Pilot Officer Howard Perry Hill recovery.

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On the 20th September 1940 P/O Howard Hill of 92 Squadron was shot down and killed in Spitfire X4417 by Werner Molders and his Spitfire made a controlled forced landing in high tree tops at West Hougham in Kent where it stayed undiscovered for a month. This has always intrigued me and i wonder if any members on here have any other examples of missing pilots from the Battle being discovered in similar circumstances?.

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Profile picture for user Moggy C

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If there are any such cases it would be interesting, but Howard Hill certainly isn't one of them.

He was shot down in Spitfire X4417 and crashed into a field behind the 'Black Swan' pub at West Hougham on 20 September from where his body recovered by the local Observer Corps. There is no truth in the story of his body not being found for over a month in his Spitfire, stuck in some tree tops.

This account was originally found in Wallace's book on Biggin Hill but is pure fantasy.

Moggy

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Something similar was mentioned in a book; I cannot remember if it was 'Fly for Your Life' or The Big Show', I think the latter;the Spitfire was said to have been hit over France, but made it back to the UK before crashing in treetops. That said, both books seem to be regarded as akin to works of fiction these days.

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That incident immediately sprang to my mind. Even with an aircraft as light as a Cub the wreckage fell to the ground, that is why it was not spotted by air searches. I find it difficult to visualise a Spitfire, with a Merlin engine weighing the best part of a tonne, resting in the treetops. I would say, not completely impossible but very unlikely.......

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The Howard Hill incident is also described in Tony Bartley's book "Smoke Trails in the Sky" on page 39. Bartley flew with 92 Sqn during the battle. He tells the same story about him being found "lodged in the top of a tall tree" 3 weeks later.

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That is where i had read about the incident, in both Tucks and Tony Bartleys books, and as they both flew with 92 in 1940 i would assume that their information would be correct, especially as they both insist that the Spitfire became lodged in tree tops. Moggy where does your conflicting account of his recovery come from as that is the first time i have heard it. A Spitfire could quite easily get lodged in the tops of some very sturdy trees in my opinion, especially if it came in at a flat/shallow angle and got stuck in between thick branches and trunks.

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The conflicting account was passed to me by well known BoB aviation historian, A Saunders.

Can I also suggest that the fact that on the 29 September 1940 P/O Hill's funeral was held at Hawkinge might lead one to suspect he wasn't hanging around in the tree tops two or three weeks later?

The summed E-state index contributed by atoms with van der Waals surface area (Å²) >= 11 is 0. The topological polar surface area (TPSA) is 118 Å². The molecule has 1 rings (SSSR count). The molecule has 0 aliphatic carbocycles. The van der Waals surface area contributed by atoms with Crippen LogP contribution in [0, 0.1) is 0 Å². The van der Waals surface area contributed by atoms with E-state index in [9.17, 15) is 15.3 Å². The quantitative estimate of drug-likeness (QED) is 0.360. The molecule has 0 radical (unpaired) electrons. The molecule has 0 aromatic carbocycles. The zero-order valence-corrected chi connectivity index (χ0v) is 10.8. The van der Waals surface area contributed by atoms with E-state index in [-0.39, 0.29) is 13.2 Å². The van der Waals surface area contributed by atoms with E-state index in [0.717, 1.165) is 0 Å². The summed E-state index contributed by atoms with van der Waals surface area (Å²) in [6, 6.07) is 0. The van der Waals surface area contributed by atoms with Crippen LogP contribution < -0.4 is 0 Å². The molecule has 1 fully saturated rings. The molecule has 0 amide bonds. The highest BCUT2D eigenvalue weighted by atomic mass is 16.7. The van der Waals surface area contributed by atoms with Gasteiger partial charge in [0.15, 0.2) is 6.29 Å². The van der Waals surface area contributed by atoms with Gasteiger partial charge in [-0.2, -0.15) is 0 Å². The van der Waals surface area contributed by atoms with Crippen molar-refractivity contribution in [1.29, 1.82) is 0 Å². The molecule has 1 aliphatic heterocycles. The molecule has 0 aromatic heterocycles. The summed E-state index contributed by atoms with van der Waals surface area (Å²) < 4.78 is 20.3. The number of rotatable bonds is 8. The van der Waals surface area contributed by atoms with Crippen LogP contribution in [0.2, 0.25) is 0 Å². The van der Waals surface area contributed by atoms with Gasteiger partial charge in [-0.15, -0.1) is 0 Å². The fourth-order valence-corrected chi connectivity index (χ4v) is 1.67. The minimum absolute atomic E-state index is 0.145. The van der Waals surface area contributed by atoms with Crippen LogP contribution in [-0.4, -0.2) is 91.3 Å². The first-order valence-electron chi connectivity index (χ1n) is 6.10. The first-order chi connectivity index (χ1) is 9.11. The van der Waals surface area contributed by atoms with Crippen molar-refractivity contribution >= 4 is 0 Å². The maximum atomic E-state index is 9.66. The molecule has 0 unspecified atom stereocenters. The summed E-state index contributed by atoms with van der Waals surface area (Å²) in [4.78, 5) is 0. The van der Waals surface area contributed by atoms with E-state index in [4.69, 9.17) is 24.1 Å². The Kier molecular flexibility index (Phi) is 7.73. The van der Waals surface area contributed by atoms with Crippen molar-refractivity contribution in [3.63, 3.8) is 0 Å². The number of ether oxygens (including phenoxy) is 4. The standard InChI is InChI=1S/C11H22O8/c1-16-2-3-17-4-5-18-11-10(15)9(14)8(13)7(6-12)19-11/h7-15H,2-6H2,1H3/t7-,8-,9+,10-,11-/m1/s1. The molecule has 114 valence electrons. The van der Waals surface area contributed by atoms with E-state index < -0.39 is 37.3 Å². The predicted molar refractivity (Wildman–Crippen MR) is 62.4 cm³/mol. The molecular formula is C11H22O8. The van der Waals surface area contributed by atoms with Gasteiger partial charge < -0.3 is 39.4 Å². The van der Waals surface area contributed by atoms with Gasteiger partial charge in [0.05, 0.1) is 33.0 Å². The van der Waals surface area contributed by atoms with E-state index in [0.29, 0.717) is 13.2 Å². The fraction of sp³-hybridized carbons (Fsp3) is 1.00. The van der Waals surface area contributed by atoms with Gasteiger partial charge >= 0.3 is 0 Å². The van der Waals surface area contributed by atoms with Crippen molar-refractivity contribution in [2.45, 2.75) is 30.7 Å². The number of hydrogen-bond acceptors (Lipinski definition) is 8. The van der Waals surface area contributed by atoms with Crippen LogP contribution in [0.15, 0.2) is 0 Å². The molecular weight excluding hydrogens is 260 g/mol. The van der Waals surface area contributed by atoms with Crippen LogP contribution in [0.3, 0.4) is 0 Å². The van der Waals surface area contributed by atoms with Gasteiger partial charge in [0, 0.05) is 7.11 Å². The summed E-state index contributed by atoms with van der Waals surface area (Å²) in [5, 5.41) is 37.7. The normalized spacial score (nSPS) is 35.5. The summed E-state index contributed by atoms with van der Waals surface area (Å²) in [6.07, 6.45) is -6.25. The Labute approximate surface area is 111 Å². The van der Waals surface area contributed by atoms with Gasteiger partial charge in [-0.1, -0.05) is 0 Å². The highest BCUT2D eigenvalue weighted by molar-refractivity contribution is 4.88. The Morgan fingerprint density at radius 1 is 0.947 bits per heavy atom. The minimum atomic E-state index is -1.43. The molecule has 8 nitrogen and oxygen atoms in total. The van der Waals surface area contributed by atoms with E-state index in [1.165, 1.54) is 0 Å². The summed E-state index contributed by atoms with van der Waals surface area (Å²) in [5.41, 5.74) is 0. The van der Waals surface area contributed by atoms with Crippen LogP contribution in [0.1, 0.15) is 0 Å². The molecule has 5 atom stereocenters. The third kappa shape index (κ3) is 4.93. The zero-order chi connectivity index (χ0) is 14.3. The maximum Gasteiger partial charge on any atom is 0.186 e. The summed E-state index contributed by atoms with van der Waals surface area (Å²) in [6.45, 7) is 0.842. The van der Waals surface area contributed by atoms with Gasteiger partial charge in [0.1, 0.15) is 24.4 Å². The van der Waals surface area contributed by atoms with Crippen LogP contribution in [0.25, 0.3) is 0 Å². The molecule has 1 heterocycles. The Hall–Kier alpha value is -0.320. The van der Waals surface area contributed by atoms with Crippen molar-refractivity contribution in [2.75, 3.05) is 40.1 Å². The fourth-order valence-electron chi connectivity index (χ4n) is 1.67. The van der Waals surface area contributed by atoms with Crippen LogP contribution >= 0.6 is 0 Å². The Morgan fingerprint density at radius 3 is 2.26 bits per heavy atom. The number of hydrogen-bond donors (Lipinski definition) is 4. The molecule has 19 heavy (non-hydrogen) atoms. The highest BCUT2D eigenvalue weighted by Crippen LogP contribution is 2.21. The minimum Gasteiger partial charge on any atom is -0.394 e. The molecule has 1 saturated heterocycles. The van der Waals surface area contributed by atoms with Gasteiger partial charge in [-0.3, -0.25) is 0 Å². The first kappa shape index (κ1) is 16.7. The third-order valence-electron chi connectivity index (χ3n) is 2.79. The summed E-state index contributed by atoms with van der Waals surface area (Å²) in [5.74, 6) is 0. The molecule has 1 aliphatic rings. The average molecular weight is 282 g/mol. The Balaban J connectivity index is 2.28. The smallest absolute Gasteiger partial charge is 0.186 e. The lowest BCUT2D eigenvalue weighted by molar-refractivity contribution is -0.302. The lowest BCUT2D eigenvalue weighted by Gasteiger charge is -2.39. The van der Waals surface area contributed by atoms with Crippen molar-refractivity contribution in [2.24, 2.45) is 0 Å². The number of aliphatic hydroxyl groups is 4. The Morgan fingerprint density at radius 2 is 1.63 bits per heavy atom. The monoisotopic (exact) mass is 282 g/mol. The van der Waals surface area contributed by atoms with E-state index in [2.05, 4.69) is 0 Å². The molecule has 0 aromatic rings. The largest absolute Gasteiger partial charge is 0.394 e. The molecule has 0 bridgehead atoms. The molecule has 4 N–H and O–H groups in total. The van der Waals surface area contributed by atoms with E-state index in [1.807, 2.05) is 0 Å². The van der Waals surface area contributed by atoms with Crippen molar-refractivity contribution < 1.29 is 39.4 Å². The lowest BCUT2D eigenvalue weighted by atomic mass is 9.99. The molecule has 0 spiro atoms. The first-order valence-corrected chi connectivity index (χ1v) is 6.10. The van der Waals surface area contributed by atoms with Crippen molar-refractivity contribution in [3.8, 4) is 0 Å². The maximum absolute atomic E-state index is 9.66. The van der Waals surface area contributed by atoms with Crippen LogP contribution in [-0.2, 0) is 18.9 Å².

For reference*: http://www.doverwarmemorialproject.org.uk/Information/Jottings/Miscellany/Dovers%20Few.htm

The full (official) story will be available in the next month or so from TNA, Kew, when his casualty file will be in the next batch released

Moggy

* If you follow the link from that Dover Memorial Project you'll find the 'tree-tops' account retold again. So on balance we'd best wait for Kew.

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Not wartime - but the aircraft carrying the son of ex-Goon Michael Bentine ended up in a tree, back in 1971

Piper L-18 (G-AYPN) crash, Petersfield, August 1971

G-AYPN, listed as a Piper L-18, took off with two occupants on board from Lasham Airfield on 28th August 1971, and then vanished without a trace. Two months later, on Sunday 31st October, a walker discovered the wreckage by chance in Queen Elizabeth and Ditcham Wood, around 4 miles from Petersfield. The aircraft had crashed in an almost vertical attitude in a dense beech wood on a sloping hillside and had remained substantially intact from the back of the cabin to the tail. There had been no fire, and the badly decomposed bodies of the occupants were still strapped in to their seats.

See http://sussexhistoryforum.co.uk/index.php?action=printpage;topic=5533.0 - just one of many links that you can find about the incident.

Allan

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It may be of interest, but In David J Smiths High Gorund wrecks it states that Spitfire X4913 was the longest missing aircraft on uk soil ( On the hils anyway ) Crashed 3/11/41 found by a sheppard 10/07/42. Just an interesting fact.

Profile picture for user One of the Few

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The conflicting account was passed to me by well known BoB aviation historian, A Saunders.

Can I also suggest that the fact that on the 29 September 1940 P/O Hill's funeral was held at Hawkinge might lead one to suspect he wasn't hanging around in the tree tops two or three weeks later?

For reference*: http://www.doverwarmemorialproject.org.uk/Information/Jottings/Miscellany/Dovers%20Few.htm

The full (official) story will be available in the next month or so from TNA, Kew, when his casualty file will be in the next batch released

Moggy

* If you follow the link from that Dover Memorial Project you'll find the 'tree-tops' account retold again. So on balance we'd best wait for Kew.


If his funeral was held on that date then it would appear that another myth about the Battle has been perpetuated for many years Moggy. It beggars belief to me how people can just make these kind of stories up, and just goes to show that if you say something often enough it soon becomes "Fact" and taken for granted as happening!.